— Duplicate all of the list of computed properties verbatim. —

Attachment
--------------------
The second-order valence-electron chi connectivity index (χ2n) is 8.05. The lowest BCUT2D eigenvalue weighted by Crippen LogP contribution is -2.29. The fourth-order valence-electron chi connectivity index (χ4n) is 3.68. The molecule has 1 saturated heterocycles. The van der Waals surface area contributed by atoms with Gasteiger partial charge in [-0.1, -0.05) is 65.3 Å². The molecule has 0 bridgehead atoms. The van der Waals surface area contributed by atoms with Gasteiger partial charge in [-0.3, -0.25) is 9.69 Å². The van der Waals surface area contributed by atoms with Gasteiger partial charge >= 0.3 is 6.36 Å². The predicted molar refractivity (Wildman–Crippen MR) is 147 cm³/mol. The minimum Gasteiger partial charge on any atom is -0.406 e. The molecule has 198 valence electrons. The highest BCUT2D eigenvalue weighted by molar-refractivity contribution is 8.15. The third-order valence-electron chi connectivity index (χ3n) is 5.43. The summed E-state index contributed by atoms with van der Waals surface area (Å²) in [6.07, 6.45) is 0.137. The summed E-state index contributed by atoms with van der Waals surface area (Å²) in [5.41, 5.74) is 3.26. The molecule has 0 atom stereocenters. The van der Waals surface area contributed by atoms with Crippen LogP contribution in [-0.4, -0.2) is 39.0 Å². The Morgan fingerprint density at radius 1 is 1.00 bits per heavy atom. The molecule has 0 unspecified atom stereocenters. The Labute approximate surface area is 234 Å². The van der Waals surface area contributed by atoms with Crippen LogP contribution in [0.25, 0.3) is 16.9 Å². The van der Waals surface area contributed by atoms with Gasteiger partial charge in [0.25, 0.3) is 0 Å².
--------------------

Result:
The second-order valence-electron chi connectivity index (χ2n) is 8.05. The lowest BCUT2D eigenvalue weighted by Crippen LogP contribution is -2.29. The fourth-order valence-electron chi connectivity index (χ4n) is 3.68. The molecule has 1 saturated heterocycles. The van der Waals surface area contributed by atoms with Gasteiger partial charge in [-0.1, -0.05) is 65.3 Å². The molecule has 0 bridgehead atoms. The van der Waals surface area contributed by atoms with Gasteiger partial charge in [-0.3, -0.25) is 9.69 Å². The van der Waals surface area contributed by atoms with Gasteiger partial charge >= 0.3 is 6.36 Å². The predicted molar refractivity (Wildman–Crippen MR) is 147 cm³/mol. The minimum Gasteiger partial charge on any atom is -0.406 e. The molecule has 198 valence electrons. The highest BCUT2D eigenvalue weighted by molar-refractivity contribution is 8.15. The third-order valence-electron chi connectivity index (χ3n) is 5.43. The summed E-state index contributed by atoms with van der Waals surface area (Å²) in [6.07, 6.45) is 0.137. The summed E-state index contributed by atoms with van der Waals surface area (Å²) in [5.41, 5.74) is 3.26. The molecule has 0 atom stereocenters. The van der Waals surface area contributed by atoms with Crippen LogP contribution in [-0.4, -0.2) is 39.0 Å². The Morgan fingerprint density at radius 1 is 1.00 bits per heavy atom. The molecule has 0 unspecified atom stereocenters. The Labute approximate surface area is 234 Å². The van der Waals surface area contributed by atoms with Crippen LogP contribution in [0.25, 0.3) is 16.9 Å². The van der Waals surface area contributed by atoms with Gasteiger partial charge in [0.25, 0.3) is 0 Å².